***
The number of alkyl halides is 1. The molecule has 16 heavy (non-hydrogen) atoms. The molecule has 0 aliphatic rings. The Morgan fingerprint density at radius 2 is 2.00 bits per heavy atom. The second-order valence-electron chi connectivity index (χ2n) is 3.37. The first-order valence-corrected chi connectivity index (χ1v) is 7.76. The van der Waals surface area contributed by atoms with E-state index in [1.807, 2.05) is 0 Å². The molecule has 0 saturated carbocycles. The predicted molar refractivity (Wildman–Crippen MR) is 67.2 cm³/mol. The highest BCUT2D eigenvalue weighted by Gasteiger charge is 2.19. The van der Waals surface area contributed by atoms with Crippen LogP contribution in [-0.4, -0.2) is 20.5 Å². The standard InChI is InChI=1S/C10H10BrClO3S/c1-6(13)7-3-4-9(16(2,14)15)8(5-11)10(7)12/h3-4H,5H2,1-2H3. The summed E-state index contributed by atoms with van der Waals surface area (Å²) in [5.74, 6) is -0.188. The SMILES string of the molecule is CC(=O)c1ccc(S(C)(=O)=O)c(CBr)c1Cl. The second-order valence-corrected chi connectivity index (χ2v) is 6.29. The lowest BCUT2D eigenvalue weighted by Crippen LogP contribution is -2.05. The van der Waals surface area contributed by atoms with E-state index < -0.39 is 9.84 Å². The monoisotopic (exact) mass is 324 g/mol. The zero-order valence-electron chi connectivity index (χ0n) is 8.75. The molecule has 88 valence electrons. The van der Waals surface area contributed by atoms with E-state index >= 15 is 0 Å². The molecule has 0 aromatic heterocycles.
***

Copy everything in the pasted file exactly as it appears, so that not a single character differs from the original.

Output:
The number of alkyl halides is 1. The molecule has 16 heavy (non-hydrogen) atoms. The molecule has 0 aliphatic rings. The Morgan fingerprint density at radius 2 is 2.00 bits per heavy atom. The second-order valence-electron chi connectivity index (χ2n) is 3.37. The first-order valence-corrected chi connectivity index (χ1v) is 7.76. The van der Waals surface area contributed by atoms with E-state index in [1.807, 2.05) is 0 Å². The molecule has 0 saturated carbocycles. The predicted molar refractivity (Wildman–Crippen MR) is 67.2 cm³/mol. The highest BCUT2D eigenvalue weighted by Gasteiger charge is 2.19. The van der Waals surface area contributed by atoms with Crippen LogP contribution in [-0.4, -0.2) is 20.5 Å². The standard InChI is InChI=1S/C10H10BrClO3S/c1-6(13)7-3-4-9(16(2,14)15)8(5-11)10(7)12/h3-4H,5H2,1-2H3. The summed E-state index contributed by atoms with van der Waals surface area (Å²) in [5.74, 6) is -0.188. The SMILES string of the molecule is CC(=O)c1ccc(S(C)(=O)=O)c(CBr)c1Cl. The second-order valence-corrected chi connectivity index (χ2v) is 6.29. The lowest BCUT2D eigenvalue weighted by Crippen LogP contribution is -2.05. The van der Waals surface area contributed by atoms with E-state index < -0.39 is 9.84 Å². The monoisotopic (exact) mass is 324 g/mol. The zero-order valence-electron chi connectivity index (χ0n) is 8.75. The molecule has 88 valence electrons. The van der Waals surface area contributed by atoms with E-state index >= 15 is 0 Å². The molecule has 0 aromatic heterocycles.